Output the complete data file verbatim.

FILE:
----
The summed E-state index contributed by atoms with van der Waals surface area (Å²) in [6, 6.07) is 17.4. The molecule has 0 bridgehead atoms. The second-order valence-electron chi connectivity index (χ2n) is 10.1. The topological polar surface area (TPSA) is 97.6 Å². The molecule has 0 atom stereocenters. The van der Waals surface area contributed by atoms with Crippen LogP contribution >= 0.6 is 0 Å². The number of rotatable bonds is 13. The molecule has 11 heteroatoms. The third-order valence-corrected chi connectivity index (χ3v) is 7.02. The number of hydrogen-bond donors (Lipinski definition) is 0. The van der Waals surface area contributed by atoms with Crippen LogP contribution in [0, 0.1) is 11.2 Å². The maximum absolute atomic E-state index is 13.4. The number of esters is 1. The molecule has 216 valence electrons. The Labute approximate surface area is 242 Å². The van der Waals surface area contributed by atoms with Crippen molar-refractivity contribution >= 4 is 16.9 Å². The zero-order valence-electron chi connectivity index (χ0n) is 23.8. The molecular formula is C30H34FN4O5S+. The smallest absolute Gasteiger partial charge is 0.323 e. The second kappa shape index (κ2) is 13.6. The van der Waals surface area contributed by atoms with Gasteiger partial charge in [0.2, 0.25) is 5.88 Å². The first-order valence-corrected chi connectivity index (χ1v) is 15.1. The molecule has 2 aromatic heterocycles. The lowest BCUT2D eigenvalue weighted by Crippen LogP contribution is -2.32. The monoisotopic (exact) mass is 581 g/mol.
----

The summed E-state index contributed by atoms with van der Waals surface area (Å²) in [6, 6.07) is 17.4. The molecule has 0 bridgehead atoms. The second-order valence-electron chi connectivity index (χ2n) is 10.1. The topological polar surface area (TPSA) is 97.6 Å². The molecule has 0 atom stereocenters. The van der Waals surface area contributed by atoms with Crippen LogP contribution >= 0.6 is 0 Å². The number of rotatable bonds is 13. The molecule has 11 heteroatoms. The third-order valence-corrected chi connectivity index (χ3v) is 7.02. The number of hydrogen-bond donors (Lipinski definition) is 0. The van der Waals surface area contributed by atoms with Crippen LogP contribution in [0, 0.1) is 11.2 Å². The maximum absolute atomic E-state index is 13.4. The number of esters is 1. The molecule has 216 valence electrons. The Labute approximate surface area is 242 Å². The van der Waals surface area contributed by atoms with Crippen molar-refractivity contribution >= 4 is 16.9 Å². The zero-order valence-electron chi connectivity index (χ0n) is 23.8. The molecular formula is C30H34FN4O5S+. The smallest absolute Gasteiger partial charge is 0.323 e. The second kappa shape index (κ2) is 13.6. The van der Waals surface area contributed by atoms with Gasteiger partial charge in [0.2, 0.25) is 5.88 Å². The first-order valence-corrected chi connectivity index (χ1v) is 15.1. The molecule has 2 aromatic heterocycles. The lowest BCUT2D eigenvalue weighted by Crippen LogP contribution is -2.32. The monoisotopic (exact) mass is 581 g/mol.